In fact all those habits and patterns of life that we settle into can sometimes be so obviously imperfect to another person, and yet, we become blind to them. We learn to live with them- even grow into them. For example, all of us know that we should eat the proper foods to be healthy and keep our proper weight. And yet which of us is above commenting that so and so is fat; or so and so is skinny, as we consume our third donut over Sunday coffee and donuts. We should take a good hard look at ourselves, not others.

Why do we dwell on other people’s faults? Is it because it makes us feel better about ourselves? Is it because it distracts attention away from our own faults? And yet, it is a good image of ourselves that we all need. Paul hits the nail on the head this morning when he says: “All of us will need to give an accounting of our own behavior before God when we meet him”. We won’t have an opportunity to say: “Well what about John, isn’t he a lot worse”; No, the attention will be on your own sins.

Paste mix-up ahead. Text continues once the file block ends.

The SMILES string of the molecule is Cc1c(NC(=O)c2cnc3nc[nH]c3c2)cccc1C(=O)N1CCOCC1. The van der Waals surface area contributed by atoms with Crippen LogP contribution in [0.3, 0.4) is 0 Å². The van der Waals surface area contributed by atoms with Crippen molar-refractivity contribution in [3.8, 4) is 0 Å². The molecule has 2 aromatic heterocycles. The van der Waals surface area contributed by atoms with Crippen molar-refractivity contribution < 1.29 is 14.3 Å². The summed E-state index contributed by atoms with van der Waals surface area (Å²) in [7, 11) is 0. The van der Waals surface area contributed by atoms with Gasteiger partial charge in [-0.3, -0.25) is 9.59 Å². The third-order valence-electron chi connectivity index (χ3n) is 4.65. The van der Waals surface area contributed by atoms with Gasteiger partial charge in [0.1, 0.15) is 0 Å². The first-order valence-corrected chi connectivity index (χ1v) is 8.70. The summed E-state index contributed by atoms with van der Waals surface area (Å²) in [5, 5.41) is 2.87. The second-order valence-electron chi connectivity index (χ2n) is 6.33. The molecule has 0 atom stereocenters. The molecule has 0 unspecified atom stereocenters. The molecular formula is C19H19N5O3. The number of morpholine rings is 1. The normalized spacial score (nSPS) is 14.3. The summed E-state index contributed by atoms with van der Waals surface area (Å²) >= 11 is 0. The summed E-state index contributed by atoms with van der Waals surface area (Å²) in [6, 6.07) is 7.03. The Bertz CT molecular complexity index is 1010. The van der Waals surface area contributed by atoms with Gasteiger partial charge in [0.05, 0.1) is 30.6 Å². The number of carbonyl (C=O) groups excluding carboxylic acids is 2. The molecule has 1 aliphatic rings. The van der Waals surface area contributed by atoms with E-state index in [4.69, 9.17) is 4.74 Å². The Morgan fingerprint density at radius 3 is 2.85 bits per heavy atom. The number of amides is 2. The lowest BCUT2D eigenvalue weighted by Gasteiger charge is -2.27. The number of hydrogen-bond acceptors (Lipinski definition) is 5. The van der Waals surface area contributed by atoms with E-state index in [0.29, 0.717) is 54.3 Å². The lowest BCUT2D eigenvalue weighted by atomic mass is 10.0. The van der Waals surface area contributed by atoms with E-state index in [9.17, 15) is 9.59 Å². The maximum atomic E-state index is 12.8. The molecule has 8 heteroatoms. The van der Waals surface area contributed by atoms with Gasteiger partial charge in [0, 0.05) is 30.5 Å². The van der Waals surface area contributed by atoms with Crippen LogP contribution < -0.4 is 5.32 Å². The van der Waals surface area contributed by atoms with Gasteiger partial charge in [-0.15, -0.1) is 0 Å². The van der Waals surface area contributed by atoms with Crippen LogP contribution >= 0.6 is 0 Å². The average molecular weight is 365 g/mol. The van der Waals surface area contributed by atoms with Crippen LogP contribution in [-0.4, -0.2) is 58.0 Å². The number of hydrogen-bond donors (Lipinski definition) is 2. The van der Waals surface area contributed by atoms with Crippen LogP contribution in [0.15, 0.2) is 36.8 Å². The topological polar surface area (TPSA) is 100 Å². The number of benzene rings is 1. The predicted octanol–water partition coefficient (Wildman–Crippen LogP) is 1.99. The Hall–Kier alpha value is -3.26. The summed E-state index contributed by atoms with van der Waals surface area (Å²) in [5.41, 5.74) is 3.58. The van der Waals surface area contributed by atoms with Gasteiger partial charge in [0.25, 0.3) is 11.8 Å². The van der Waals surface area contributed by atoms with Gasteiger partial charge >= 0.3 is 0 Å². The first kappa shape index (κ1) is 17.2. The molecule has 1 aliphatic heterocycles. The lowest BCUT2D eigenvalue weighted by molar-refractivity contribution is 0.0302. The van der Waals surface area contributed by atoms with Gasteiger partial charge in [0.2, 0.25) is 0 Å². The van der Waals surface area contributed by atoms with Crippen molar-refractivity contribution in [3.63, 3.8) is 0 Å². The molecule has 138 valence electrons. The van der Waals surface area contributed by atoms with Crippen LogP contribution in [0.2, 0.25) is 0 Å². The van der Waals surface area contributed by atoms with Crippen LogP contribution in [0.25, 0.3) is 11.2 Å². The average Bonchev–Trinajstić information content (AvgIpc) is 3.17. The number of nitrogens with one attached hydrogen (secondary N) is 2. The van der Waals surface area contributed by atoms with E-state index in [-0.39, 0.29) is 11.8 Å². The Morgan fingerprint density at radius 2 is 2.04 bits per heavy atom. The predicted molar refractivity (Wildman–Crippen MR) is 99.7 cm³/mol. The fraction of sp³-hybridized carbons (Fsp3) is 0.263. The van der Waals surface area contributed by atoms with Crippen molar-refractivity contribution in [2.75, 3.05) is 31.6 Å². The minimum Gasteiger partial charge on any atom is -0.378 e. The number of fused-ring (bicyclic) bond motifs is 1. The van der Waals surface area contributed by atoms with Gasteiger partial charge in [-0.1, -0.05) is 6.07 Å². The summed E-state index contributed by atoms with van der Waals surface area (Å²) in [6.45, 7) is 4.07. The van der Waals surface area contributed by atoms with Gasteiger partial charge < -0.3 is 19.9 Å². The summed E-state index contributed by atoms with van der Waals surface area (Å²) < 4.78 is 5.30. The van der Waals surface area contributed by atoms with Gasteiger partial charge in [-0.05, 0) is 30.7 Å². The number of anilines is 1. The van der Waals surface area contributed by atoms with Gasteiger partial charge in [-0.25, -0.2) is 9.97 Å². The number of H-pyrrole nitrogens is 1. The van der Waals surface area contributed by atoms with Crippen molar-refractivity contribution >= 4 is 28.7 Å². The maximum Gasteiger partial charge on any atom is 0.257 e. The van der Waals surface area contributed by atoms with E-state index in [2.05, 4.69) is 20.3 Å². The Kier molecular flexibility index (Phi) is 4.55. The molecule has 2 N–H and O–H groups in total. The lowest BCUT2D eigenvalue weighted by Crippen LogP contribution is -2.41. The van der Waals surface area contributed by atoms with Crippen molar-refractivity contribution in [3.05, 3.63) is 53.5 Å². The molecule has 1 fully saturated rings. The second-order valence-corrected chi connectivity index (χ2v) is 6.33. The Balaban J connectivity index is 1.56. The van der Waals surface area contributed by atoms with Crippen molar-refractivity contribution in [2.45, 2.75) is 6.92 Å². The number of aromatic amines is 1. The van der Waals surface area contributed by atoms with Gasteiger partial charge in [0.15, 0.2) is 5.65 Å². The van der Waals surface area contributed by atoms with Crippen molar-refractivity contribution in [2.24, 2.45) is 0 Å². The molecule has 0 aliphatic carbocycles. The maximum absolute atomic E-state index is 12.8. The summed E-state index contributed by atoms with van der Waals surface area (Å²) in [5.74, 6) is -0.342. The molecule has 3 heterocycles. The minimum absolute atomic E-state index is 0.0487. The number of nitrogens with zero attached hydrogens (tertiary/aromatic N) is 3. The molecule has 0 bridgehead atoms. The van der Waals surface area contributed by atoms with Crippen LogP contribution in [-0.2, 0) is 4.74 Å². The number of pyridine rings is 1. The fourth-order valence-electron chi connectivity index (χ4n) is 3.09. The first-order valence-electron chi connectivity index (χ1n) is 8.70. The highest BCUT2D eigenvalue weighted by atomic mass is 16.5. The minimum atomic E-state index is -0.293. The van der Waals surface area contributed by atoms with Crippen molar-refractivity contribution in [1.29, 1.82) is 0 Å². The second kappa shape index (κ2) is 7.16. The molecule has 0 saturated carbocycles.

You know, today’s Gospel makes an important point about all this- that there is more rejoicing in heaven about a repentant sinner than about a righteous person. It is not so much that God and his angels and saints won’t rejoice over a truly righteous person; but more that “righteous” is in the eye of the beholder. You and I, the average beholders, do a pretty good job at recognizing sinners; and maybe not so good a job in detecting the righteous. How so? Well, a repentant sinner in today’s society can be persecuted beyond belief.

Let me give some examples: “He was an alcoholic”; “She had an affair”; “He lied on his application”. And yet, such a person may have repented of his sins and may be in much better standing with God than those who cast judgment.

Paul says “Whether we are alive or dead, we must live our lives for the Lord if we are to enter the Kingdom of God.” And that task is worthy of 100% of our time. We really don’t have the time for being our neighbor’s conscience. We need all the time we can get to make things right with God, because we are all sinners.